Turkey’s gift to the world: Tulips
Originating in the Pamir Mountains of the Turkic homeland in Central Asia before spreading to Anatolia and worldwide, tulips continue to be a defining theme for spring events in Turkey.
Tulips were brought by the Turks from Central Asia to Anatolia during their migration and have been used in decorative patterns since the 12th century. The plant also became a key theme in art, poems, stories, handicrafts and miniature crafts and its pattern has long been imprinted on mosque decorations, carpets, battle helmets, robes, skirts and money.
The tulip was brought to Europe in the second half of the 15th century. Tulip bulbs sent by the Austro-Hungarian Empire’s ambassador in Istanbul, Ogier Ghislain de Busbecq, who was also a botanist, first arrived in Vienna and then in the Netherlands.
Becoming particularly popular in the Netherlands, the tulip made its way to the Canadian capital Ottawa and came to be known worldwide. In Canada, the Netherlands and Japan, tulip festivals are held every year.
İsmail Hakkı Gülal, a member of the Istanbul Tulip Foundation’s science committee, told state-run Anadolu Agency that there are suggestions that women carried the tulip during the Turkic nomads’ journey from Central Asia to Anatolia.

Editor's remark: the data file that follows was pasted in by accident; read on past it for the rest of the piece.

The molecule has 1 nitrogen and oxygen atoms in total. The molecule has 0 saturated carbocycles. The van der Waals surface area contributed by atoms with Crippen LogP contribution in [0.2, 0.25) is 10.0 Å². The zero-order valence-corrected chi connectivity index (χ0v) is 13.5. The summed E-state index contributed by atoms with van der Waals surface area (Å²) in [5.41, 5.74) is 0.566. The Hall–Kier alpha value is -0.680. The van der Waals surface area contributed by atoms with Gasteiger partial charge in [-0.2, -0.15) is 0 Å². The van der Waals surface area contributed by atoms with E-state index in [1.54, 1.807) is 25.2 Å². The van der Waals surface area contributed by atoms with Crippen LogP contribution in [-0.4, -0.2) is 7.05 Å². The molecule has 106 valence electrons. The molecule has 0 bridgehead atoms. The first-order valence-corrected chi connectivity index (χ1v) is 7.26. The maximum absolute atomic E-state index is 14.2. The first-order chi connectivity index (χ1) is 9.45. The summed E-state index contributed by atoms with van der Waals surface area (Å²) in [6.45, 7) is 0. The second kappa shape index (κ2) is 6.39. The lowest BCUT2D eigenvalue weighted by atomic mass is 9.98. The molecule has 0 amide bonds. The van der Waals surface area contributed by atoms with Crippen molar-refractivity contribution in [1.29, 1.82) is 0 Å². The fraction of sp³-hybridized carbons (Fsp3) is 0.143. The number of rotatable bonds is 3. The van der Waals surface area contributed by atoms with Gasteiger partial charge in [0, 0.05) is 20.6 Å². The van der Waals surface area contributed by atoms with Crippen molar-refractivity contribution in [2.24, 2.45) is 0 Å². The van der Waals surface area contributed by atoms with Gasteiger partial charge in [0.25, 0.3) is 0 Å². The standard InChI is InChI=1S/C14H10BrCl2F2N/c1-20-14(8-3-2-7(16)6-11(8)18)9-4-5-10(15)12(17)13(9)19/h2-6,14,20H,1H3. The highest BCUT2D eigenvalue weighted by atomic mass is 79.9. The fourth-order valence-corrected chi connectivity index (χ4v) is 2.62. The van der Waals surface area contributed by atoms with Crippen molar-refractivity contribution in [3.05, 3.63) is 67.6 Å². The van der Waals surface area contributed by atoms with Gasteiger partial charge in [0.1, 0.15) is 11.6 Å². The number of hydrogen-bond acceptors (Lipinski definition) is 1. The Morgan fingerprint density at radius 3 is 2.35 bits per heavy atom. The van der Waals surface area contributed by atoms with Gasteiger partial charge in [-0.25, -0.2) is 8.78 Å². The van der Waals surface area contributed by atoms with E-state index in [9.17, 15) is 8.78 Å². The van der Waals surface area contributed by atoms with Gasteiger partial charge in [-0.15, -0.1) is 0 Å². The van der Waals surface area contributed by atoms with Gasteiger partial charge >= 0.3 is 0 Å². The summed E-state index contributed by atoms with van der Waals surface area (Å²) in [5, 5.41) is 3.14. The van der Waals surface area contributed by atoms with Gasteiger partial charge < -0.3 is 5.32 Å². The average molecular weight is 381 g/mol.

“The tulip’s arrival in Anatolia started with our ancestors’ migration from Central Asia. At the foundation, we have conducted some research on this topic,” Gülal said.
He noted that the tulip was taken to the Netherlands for landscaping and became a status symbol in both the Ottoman and Dutch empires.
“The tulip became a trade good in the Netherlands. In Turkey, it has more of a cultural meaning. You can see tulip patterns on Turkish banknotes and on Turkey’s logo for its 2020 Olympics candidacy. You can see it everywhere, from fountains to tombstones. It became part of Ottoman royal culture but it’s really also part of the culture of the people,” Gülal said.
Tulips sold for price of a house in Amsterdam
Professor Ekrem Buğra Ekinci, an academic at Istanbul’s Marmara University, said people started to particularly dote on tulips in the era of 16th century Ottoman Emperor Süleyman the Magnificent.
“Hundreds of kinds of tulips were produced. Tulip gardens became popular. Poems describing tulips were written. An academy for cultivating tulips was also founded,” Ekinci said.
“Tulips spread from Anatolia to the Netherlands. Multicolored tulips were particularly preferred and some could even be sold for the price of a house in Amsterdam,” he added.
In the 1630s “tulip mania” shook Europe, with contract prices for some fashionable tulip bulbs reaching extraordinarily high levels before dramatically collapsing.
Yaşar Yenigün, a Turkish documentary director who explored the historic journey of the tulip in his documentary “Tulip: Light of East,” said the tulip could be seen in every field of traditional Ottoman art.
Yenigün said the tulip pattern is largely used in mosque decorations but it has also become an important commodity in trade.
“Today, the Netherlands earns 1.5 billion euros a year by selling the tulip - the current symbol of the country – as a plant and its bulbs to every part of the world,” he said.